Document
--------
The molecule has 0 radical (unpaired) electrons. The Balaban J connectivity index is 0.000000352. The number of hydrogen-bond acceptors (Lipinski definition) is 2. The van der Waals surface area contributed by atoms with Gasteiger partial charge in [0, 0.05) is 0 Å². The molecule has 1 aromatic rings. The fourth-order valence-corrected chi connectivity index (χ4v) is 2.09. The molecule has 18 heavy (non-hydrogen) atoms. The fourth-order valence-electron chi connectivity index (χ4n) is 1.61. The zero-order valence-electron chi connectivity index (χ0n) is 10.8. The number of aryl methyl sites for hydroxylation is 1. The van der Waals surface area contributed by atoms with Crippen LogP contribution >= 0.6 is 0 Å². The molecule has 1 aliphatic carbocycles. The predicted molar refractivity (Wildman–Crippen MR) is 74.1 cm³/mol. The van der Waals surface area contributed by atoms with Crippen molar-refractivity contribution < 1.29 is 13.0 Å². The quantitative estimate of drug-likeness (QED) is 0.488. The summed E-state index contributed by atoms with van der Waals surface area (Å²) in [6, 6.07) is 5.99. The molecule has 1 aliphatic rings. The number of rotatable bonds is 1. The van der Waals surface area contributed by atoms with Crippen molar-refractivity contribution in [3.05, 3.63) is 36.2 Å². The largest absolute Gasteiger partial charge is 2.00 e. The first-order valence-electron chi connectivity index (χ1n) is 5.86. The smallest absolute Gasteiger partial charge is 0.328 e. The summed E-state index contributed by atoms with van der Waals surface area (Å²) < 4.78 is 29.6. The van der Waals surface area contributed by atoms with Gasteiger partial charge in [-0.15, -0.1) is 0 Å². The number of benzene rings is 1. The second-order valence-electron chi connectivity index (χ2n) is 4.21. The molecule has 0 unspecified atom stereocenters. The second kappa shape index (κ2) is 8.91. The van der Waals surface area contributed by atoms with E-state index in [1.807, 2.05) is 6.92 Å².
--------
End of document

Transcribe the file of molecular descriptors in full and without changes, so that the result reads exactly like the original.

The molecule has 0 radical (unpaired) electrons. The Balaban J connectivity index is 0.000000352. The number of hydrogen-bond acceptors (Lipinski definition) is 2. The van der Waals surface area contributed by atoms with Gasteiger partial charge in [0, 0.05) is 0 Å². The molecule has 1 aromatic rings. The fourth-order valence-corrected chi connectivity index (χ4v) is 2.09. The molecule has 18 heavy (non-hydrogen) atoms. The fourth-order valence-electron chi connectivity index (χ4n) is 1.61. The zero-order valence-electron chi connectivity index (χ0n) is 10.8. The number of aryl methyl sites for hydroxylation is 1. The van der Waals surface area contributed by atoms with Crippen LogP contribution >= 0.6 is 0 Å². The molecule has 1 aliphatic carbocycles. The predicted molar refractivity (Wildman–Crippen MR) is 74.1 cm³/mol. The van der Waals surface area contributed by atoms with Crippen molar-refractivity contribution < 1.29 is 13.0 Å². The quantitative estimate of drug-likeness (QED) is 0.488. The summed E-state index contributed by atoms with van der Waals surface area (Å²) in [6, 6.07) is 5.99. The molecule has 1 aliphatic rings. The number of rotatable bonds is 1. The van der Waals surface area contributed by atoms with Crippen molar-refractivity contribution in [3.05, 3.63) is 36.2 Å². The largest absolute Gasteiger partial charge is 2.00 e. The first-order valence-electron chi connectivity index (χ1n) is 5.86. The smallest absolute Gasteiger partial charge is 0.328 e. The summed E-state index contributed by atoms with van der Waals surface area (Å²) < 4.78 is 29.6. The van der Waals surface area contributed by atoms with Gasteiger partial charge in [-0.15, -0.1) is 0 Å². The number of benzene rings is 1. The second-order valence-electron chi connectivity index (χ2n) is 4.21. The molecule has 0 unspecified atom stereocenters. The second kappa shape index (κ2) is 8.91. The van der Waals surface area contributed by atoms with E-state index in [1.807, 2.05) is 6.92 Å².